Students Cope With Seasonal Depression

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Depression can feel like the world around you is very gloomy with little color.

Amanda Stahl, Reporter

The sun is shining, the birds are singing, and woodland creatures are coming out to play.  But while springtime seems hyper-cheerful, not everyone’s emotions follow suit. For me people, the spring season can be especially tough, and sadly, research from the Suicide Prevention Hotline shows that depression rates tend to spike in the spring.

Seasonal affective disorder (SAD) is a subtype of bipolar depression or clinical depression that is intricately linked to the changing seasons. It typically occurs at the same time every year — starting during fall and then progressing into the winter months. The season that has been known to be the worst for seasonal depression starts around the beginning of March going through May.

Some people experience a mood change during the winter months, when there is less natural sunlight. Suicide rates spike in the spring and to a lesser extent in the fall, not around the holidays as everyone suspects, according to the Centers for Disease Control and Prevention. All around the country, people who struggle with depression are finding ways to reduce the emotions by distracting themselves with activities.

“As spring comes around, I expect an extra pep in my step; however, usually my depression takes a toll on my performance and ability to function. To get past these bumps in the road, I like to get out more and keep active. I join sports, hang out with friends more and do spring cleaning. By doing these things, I give myself the ability to crawl out of the pit of depression that seasonally comes around and is a refresher and makes me feel active in the upcoming warmer months. Not only does this help get me out of bed, but it also helps with my participation in school, in work and it keeps me motivated,” Lexie Newman, a junior said.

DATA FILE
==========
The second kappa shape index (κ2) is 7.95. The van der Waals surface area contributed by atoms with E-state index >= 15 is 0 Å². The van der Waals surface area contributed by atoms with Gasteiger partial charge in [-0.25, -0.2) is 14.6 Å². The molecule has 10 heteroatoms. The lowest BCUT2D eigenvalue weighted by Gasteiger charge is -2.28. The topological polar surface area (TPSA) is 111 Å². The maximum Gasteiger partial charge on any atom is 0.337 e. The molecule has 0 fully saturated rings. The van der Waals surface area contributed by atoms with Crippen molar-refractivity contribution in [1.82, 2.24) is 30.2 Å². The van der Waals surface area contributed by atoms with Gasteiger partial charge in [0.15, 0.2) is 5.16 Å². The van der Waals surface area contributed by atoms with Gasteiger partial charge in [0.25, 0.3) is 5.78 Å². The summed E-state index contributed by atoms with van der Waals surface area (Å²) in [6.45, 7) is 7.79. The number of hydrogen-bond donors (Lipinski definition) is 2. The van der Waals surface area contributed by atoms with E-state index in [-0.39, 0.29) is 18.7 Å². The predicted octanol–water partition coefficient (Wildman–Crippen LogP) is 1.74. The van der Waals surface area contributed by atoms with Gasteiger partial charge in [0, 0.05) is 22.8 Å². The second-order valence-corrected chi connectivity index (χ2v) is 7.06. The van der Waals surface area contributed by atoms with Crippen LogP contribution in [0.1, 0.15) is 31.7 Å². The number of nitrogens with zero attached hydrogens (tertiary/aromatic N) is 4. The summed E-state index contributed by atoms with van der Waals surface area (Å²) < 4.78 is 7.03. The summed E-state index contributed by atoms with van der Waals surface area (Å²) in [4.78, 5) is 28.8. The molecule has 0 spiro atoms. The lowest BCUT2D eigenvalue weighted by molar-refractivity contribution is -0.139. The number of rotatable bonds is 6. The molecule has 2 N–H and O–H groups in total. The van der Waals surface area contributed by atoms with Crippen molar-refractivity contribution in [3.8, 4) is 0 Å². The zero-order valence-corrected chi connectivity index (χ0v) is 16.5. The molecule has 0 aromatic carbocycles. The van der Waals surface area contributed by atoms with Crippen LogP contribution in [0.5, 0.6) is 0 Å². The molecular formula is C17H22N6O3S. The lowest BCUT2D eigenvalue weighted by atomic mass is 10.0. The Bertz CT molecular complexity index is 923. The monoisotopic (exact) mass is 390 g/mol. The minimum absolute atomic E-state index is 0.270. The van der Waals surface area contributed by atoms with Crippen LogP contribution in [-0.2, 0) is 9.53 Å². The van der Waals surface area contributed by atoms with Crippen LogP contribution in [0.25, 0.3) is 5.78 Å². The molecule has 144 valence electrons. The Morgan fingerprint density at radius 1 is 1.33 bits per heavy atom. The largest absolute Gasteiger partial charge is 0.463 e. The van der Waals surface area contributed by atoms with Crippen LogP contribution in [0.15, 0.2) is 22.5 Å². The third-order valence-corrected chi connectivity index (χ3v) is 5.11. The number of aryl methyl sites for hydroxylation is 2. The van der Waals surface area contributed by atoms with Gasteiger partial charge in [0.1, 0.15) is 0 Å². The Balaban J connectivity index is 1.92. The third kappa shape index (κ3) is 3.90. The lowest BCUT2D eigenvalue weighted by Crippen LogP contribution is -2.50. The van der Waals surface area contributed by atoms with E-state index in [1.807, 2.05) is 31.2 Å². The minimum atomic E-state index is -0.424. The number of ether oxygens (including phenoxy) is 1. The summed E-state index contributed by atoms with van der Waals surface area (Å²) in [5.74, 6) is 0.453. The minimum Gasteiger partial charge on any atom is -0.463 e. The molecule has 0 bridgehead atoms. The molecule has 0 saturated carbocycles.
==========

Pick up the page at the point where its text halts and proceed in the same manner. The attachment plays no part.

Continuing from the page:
By definition, depression is the feelings of severe despondency and dejection. Symptoms of depression may appear through mood changes, a change in sleeping patterns, loss of appetite, lack of concentration, weight loss/weight gain, and suicidal thoughts. If you are noticing these symptoms in a friend, family member, or yourself, talk to your doctor about actions to take. For students,  counselors are provided.

Ways to reduce symptoms of depression are to reach out and stay connected to supportive people, do things that make you feel good—even when you don’t feel like it, move vigorously during the day—don’t sit for more than an hour, learn about the mood-boosting benefits of omega-3 fats, get a daily dose of sunlight, and challenge negative thinking.

“Staying in the moment by planning ahead. It sounds crazy, but if you always have something to look forward to, being stuck in a seasonal depression is difficult. The waves will come yes, but if you’re always planning for something new, working on something new, painting, drawing, singing, writing, whatever fuels you. It’s much harder to fall into the seasonal depression when your mind is distracted with the things that bring you joy,” McKenna Raasch, a sophomore says.